“Our role as a franchisor is to provide services to our members that they can incorporate at their choosing into their businesses to help improve profitability and in turn, their standard of living. It is not our role to mandate or tell our members how they should run their business,” explained Silverman. “The flooring industry, like most other industries, is going through perhaps the most dramatic evolution in its history — that being the importance of technology. Those flooring retailers that are not up to speed with their consumer website and with their ability to reach potential customers through social media and who do not incorporate business-to-business programs within their stores, will be at a disadvantage to those retailers that do. As a franchisor, we have taken the task of providing the latest in technology to all Abbey and Floors to Go members.”

Private branding is another area where the company helps its Abbey Carpet & Floor and Floors To Go stores succeed. “We’ve gotten a lot more sophisticated in our private brands that the store can offer the consumer. That differentiates them from the other specialty retailers. And differentiates them too from the big boxes,” Silverman said.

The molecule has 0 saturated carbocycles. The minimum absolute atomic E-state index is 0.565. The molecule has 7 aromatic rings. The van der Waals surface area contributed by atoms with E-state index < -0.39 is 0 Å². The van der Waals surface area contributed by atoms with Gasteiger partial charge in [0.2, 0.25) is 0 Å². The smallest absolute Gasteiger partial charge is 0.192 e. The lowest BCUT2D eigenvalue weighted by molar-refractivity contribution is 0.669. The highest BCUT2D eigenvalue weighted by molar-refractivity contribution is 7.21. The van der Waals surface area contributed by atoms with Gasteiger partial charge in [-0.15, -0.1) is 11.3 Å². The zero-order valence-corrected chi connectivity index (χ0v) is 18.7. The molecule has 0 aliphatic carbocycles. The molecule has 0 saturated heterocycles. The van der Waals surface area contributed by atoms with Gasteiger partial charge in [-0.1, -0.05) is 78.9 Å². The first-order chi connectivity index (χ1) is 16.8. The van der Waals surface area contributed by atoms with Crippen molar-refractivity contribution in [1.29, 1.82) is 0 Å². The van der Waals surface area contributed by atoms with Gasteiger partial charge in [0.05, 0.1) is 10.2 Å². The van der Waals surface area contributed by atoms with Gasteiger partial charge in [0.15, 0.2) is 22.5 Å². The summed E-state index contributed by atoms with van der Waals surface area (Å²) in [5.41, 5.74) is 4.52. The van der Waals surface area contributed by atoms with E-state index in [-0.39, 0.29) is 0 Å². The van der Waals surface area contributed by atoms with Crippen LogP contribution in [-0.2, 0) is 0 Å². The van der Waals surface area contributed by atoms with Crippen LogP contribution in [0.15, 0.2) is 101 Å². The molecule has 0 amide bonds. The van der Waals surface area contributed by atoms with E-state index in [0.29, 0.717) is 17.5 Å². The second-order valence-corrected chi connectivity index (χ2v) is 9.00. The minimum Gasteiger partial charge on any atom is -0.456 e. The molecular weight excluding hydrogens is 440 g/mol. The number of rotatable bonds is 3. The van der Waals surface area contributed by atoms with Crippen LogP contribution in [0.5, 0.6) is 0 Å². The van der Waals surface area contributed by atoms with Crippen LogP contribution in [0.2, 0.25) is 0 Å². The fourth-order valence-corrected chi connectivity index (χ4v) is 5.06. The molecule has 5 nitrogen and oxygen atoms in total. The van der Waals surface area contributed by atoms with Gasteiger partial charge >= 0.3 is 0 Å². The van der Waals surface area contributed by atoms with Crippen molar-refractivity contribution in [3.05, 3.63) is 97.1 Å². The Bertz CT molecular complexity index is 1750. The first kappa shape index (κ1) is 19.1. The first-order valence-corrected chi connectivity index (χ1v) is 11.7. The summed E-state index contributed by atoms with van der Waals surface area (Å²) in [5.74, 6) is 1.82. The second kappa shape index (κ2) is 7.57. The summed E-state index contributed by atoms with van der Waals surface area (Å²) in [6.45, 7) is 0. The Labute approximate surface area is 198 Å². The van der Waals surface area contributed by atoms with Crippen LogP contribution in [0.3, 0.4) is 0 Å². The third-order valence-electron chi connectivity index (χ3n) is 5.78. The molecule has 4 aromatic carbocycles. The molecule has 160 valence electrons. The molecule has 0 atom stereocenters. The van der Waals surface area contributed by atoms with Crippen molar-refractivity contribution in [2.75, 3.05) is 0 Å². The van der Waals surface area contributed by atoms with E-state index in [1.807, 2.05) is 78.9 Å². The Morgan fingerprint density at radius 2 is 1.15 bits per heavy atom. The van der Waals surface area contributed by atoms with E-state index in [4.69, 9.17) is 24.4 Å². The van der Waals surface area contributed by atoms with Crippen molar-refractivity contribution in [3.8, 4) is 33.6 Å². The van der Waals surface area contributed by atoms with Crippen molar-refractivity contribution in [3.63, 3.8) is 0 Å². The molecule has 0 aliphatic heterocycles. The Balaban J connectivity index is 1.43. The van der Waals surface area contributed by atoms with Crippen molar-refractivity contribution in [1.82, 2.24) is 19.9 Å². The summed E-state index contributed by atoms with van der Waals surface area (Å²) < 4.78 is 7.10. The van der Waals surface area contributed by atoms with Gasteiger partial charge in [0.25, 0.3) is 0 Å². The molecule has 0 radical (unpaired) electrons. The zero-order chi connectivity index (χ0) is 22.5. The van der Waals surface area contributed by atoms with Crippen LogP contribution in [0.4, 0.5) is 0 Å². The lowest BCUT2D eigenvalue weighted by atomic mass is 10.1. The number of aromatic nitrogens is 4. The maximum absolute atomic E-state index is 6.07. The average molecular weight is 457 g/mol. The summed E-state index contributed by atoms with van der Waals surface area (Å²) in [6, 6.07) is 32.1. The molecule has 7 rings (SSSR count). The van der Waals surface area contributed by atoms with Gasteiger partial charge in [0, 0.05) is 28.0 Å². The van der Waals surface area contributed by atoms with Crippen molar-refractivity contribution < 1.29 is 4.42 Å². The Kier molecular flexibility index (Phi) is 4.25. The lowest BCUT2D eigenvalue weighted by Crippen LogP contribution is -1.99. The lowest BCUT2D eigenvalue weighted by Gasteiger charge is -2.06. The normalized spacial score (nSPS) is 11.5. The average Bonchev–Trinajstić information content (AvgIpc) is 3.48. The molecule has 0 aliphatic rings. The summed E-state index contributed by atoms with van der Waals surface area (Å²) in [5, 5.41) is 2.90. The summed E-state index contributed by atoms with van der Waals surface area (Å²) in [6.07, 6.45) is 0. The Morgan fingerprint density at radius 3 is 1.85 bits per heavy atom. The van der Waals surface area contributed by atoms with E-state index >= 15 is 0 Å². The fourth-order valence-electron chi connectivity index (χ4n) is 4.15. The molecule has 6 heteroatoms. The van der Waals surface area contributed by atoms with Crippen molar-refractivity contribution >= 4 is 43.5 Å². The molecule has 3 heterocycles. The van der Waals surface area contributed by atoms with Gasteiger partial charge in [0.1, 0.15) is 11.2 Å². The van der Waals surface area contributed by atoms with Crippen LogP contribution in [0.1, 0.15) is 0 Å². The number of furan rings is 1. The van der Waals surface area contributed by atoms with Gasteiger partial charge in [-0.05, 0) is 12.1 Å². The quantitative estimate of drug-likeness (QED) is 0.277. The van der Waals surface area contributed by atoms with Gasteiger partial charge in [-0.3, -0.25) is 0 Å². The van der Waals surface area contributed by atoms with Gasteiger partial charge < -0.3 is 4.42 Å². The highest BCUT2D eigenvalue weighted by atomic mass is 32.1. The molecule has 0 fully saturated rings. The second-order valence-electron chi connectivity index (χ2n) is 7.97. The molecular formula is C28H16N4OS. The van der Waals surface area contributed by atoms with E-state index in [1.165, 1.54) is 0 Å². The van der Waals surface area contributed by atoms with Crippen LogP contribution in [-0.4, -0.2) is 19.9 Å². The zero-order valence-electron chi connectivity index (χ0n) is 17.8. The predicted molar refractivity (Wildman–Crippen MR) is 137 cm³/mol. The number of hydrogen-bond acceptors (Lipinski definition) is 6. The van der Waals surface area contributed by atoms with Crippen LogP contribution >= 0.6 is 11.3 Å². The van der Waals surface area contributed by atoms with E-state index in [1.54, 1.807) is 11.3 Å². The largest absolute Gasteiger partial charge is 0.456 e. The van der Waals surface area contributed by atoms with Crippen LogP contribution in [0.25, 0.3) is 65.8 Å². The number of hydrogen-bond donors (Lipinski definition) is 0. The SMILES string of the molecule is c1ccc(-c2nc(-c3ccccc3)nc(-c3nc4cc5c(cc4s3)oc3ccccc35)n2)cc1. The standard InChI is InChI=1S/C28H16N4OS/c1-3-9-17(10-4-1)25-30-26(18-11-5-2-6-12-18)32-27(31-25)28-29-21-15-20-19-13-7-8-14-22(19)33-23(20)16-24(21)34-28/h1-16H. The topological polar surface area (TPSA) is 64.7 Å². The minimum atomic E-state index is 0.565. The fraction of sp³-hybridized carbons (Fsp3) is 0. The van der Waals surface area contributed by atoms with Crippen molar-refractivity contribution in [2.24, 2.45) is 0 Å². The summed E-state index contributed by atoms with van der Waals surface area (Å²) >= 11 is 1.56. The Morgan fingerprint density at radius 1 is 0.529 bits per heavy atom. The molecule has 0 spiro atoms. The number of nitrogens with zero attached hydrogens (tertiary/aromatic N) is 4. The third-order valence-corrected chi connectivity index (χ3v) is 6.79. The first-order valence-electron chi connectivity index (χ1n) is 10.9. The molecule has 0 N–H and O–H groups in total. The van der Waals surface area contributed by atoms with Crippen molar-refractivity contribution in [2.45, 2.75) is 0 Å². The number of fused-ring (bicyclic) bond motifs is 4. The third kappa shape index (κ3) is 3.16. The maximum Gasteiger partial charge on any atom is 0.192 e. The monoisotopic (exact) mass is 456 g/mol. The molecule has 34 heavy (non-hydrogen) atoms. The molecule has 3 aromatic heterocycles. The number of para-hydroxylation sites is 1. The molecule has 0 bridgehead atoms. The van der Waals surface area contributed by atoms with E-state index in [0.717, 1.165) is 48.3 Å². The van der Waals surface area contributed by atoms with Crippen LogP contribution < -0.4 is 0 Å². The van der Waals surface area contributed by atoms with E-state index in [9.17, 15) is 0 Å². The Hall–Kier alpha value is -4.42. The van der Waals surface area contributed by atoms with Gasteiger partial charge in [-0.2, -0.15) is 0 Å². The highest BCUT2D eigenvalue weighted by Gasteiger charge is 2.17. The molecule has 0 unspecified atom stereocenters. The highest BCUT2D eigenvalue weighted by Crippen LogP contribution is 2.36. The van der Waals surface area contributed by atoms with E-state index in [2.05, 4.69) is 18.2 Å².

Abbey’s vast private program includes Softique Nylon by Alexander Smith exclusive from Mohawk and Infinity Nylon carpet collection by American Showcase, an exclusive fiber from Shaw, new in 2012.

“One of the things that we do is provide a private identity for our members that we call private label and within that private label we have private brands that are under an umbrella of a group of products,” said Silverman. “And the importance of those is that they protect our members’ margins.